Hybrid government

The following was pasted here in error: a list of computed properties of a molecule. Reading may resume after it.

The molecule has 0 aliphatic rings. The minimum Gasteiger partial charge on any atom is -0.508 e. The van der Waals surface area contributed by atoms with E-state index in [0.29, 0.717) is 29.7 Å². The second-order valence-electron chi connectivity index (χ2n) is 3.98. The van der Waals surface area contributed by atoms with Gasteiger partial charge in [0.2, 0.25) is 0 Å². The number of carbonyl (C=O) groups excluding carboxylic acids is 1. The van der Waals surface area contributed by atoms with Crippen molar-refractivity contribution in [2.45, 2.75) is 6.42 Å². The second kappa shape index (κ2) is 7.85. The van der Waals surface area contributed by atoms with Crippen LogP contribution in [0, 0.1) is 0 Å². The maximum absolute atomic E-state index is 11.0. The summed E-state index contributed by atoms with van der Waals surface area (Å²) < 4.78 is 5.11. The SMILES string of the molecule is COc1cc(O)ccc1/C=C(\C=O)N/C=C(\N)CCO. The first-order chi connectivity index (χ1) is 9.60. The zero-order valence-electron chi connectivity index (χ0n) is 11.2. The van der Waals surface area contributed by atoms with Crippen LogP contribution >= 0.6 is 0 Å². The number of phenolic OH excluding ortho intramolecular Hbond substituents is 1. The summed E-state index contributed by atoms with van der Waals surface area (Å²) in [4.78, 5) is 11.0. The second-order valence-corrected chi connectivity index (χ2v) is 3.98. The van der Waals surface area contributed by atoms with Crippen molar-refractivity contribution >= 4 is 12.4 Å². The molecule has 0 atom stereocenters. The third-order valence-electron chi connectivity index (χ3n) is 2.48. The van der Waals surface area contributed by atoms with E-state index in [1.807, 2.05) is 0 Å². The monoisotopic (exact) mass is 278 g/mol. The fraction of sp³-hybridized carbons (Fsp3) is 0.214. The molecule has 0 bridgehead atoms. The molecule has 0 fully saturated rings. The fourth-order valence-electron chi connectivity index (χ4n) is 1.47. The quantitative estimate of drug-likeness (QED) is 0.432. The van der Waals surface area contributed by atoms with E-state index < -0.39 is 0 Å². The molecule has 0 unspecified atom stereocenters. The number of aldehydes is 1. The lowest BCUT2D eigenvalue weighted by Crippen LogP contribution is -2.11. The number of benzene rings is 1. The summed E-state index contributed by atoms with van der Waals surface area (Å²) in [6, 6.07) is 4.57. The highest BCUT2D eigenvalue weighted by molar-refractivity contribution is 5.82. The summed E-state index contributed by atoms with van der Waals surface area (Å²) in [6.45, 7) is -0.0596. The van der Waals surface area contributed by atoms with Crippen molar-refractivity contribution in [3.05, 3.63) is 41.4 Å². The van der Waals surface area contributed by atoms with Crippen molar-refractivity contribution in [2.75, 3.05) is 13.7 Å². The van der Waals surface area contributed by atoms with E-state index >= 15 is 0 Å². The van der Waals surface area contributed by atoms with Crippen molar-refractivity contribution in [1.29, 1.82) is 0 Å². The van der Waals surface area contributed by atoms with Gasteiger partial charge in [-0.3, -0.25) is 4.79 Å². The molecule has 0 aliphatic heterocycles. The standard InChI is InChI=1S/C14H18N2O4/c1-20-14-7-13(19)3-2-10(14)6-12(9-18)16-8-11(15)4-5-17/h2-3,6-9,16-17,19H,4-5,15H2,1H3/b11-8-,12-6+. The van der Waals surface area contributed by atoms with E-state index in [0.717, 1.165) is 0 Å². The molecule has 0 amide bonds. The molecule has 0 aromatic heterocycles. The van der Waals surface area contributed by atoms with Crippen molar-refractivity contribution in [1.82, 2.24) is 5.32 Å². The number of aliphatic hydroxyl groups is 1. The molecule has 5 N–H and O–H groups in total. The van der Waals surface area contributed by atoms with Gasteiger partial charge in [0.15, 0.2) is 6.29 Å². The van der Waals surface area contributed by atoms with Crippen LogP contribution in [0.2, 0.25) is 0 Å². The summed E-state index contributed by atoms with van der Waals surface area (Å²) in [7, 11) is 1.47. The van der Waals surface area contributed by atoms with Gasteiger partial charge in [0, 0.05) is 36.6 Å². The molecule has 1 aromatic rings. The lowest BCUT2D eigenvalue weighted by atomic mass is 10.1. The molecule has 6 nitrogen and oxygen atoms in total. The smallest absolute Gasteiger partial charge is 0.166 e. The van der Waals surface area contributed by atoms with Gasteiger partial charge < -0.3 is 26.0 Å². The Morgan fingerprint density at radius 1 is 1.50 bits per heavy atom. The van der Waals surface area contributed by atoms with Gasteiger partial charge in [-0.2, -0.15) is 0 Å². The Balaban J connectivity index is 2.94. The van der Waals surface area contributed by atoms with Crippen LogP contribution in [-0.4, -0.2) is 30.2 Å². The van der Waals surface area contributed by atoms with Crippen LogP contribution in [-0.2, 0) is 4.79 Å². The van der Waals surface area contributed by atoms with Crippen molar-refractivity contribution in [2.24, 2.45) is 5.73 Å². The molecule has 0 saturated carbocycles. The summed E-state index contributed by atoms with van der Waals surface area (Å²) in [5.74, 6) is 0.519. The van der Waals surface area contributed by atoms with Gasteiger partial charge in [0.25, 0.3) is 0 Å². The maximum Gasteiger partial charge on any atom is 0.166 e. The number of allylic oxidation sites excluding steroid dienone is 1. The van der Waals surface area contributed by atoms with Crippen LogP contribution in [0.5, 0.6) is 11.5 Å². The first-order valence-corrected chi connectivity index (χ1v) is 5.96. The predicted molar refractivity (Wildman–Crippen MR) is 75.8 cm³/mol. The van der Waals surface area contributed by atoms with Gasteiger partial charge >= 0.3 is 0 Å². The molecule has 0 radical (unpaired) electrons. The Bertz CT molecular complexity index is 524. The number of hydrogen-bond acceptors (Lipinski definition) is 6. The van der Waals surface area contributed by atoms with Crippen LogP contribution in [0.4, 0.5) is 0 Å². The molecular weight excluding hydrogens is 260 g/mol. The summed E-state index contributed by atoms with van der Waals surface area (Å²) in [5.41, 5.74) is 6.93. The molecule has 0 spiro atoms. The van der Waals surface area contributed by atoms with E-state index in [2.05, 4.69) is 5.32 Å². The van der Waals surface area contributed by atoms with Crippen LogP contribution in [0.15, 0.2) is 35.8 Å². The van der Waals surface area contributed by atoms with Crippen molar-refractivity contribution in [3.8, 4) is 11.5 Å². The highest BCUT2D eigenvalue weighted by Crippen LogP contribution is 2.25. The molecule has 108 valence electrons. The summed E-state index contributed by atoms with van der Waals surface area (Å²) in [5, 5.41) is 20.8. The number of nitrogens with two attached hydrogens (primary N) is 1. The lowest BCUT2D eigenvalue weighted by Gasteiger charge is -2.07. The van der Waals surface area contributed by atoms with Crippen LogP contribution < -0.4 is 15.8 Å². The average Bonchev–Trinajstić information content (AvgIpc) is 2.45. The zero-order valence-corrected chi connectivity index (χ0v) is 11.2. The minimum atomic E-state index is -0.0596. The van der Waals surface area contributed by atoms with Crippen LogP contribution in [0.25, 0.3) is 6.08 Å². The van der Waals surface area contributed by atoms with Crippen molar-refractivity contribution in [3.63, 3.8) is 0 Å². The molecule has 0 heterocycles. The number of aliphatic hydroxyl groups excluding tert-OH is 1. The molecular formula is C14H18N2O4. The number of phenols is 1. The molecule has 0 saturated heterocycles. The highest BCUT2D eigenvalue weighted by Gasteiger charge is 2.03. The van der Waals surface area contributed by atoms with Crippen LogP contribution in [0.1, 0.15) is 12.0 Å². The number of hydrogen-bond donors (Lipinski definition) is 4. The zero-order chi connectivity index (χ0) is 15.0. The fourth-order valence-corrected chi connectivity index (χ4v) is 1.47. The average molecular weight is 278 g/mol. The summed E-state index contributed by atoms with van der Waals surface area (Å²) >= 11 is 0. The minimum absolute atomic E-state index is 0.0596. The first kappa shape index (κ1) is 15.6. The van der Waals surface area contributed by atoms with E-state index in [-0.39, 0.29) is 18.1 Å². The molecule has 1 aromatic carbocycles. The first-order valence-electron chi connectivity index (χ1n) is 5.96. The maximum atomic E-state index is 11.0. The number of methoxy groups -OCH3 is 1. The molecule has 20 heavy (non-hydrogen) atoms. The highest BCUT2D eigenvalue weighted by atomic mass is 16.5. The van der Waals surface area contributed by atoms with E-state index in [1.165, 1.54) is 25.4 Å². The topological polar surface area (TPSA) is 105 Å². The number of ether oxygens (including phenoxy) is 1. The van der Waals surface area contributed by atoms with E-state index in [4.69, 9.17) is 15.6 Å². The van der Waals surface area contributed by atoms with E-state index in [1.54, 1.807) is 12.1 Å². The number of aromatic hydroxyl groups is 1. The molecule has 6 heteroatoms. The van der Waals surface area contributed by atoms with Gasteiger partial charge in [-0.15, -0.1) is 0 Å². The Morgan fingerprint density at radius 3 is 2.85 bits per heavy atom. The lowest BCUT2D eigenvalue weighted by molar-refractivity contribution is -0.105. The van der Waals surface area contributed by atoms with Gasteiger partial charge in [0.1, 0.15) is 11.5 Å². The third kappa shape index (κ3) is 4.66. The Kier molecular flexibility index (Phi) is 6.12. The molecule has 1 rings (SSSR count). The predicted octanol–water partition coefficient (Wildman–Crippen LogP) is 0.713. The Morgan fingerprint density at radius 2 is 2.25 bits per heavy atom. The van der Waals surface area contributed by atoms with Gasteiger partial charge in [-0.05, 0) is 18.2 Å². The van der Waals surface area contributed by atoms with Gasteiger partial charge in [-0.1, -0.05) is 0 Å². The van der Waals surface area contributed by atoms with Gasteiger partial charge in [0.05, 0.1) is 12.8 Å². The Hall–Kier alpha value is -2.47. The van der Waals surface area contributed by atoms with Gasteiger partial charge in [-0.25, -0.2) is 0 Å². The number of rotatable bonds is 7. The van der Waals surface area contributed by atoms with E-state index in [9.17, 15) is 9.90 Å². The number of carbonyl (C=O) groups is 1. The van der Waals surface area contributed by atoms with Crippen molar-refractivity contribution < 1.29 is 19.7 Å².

Every government wants to come across as a breath of fresh air. So, Premier George Papandreou has worked to create a new, more relaxed image for his government. The young ministers who are now at center stage, the changes to names and missions of ministries, and several decisions have given the impression that the long delayed Spring of 1968 is here at last. A central message of the new government is an adaptation of Obama’s «Yes, we can,» to »We are those who can.» This is based on the people’s need to believe that better days are possible, but also on the arrogance that this team can govern better simply because its members are «better.» How are they better? First, through their intentions: their ideals and PASOK’s program. A more convincing argument, though, is the way in which they will behave. People are sick of the limousines, the groaning buffets at endless inaugurations and receptions, the insatiable beast of a State that knows only how to take, not to give. So, among the promises it has made and actions it has taken, the government has decided to use only hybrid cars. Gone are the gas guzzling limousines whose exhaust fumes wreaked of «State» and «Power.» In are the hybrids, which, although not cheap, represent «Green development,» the blessing of technology when it serves humanity and the environment. Hybrid cars are the perfect metaphor for PASOK – but not the best means of transport for all government officials: with their small engines they cannot carry the weight of armor plating. So, it might look charming if senior government ministers use such vehicles, placing their ideals above their security, but they risk being accused either of frivolity or hypocrisy: they are either oblivious to their duty to be safe and to govern, or they are placing their guards’ lives at greater risk by not protecting themselves. Hybrids either manage to combine the benefits of disparate parts, or they sink under the weight of their weaknesses – whether they be cars or governments.